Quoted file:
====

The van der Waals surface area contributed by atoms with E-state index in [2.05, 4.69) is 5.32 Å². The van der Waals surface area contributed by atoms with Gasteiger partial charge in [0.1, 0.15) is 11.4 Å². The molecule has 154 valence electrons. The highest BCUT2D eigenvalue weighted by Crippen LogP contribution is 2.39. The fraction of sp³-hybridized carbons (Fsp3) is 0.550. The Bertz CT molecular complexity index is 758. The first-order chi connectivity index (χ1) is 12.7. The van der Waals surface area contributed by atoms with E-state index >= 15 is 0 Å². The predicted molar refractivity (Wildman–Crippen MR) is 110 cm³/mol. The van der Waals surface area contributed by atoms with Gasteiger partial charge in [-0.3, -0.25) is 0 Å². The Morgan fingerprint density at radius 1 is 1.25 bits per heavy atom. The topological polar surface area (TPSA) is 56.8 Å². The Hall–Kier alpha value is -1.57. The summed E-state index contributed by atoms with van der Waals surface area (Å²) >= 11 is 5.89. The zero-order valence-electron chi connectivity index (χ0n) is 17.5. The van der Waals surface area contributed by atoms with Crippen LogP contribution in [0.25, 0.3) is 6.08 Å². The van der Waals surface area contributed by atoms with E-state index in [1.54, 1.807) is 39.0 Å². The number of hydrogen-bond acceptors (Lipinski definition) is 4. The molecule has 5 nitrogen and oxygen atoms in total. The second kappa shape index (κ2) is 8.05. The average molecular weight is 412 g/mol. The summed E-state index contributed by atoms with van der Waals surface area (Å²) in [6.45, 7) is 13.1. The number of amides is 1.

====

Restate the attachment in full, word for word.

The van der Waals surface area contributed by atoms with E-state index in [2.05, 4.69) is 5.32 Å². The van der Waals surface area contributed by atoms with Gasteiger partial charge in [0.1, 0.15) is 11.4 Å². The molecule has 154 valence electrons. The highest BCUT2D eigenvalue weighted by Crippen LogP contribution is 2.39. The fraction of sp³-hybridized carbons (Fsp3) is 0.550. The Bertz CT molecular complexity index is 758. The first-order chi connectivity index (χ1) is 12.7. The van der Waals surface area contributed by atoms with E-state index >= 15 is 0 Å². The predicted molar refractivity (Wildman–Crippen MR) is 110 cm³/mol. The van der Waals surface area contributed by atoms with Gasteiger partial charge in [-0.3, -0.25) is 0 Å². The Morgan fingerprint density at radius 1 is 1.25 bits per heavy atom. The topological polar surface area (TPSA) is 56.8 Å². The Hall–Kier alpha value is -1.57. The summed E-state index contributed by atoms with van der Waals surface area (Å²) >= 11 is 5.89. The zero-order valence-electron chi connectivity index (χ0n) is 17.5. The van der Waals surface area contributed by atoms with Crippen LogP contribution in [0.25, 0.3) is 6.08 Å². The van der Waals surface area contributed by atoms with E-state index in [1.54, 1.807) is 39.0 Å². The number of hydrogen-bond acceptors (Lipinski definition) is 4. The molecule has 5 nitrogen and oxygen atoms in total. The second kappa shape index (κ2) is 8.05. The average molecular weight is 412 g/mol. The summed E-state index contributed by atoms with van der Waals surface area (Å²) in [6.45, 7) is 13.1. The number of amides is 1.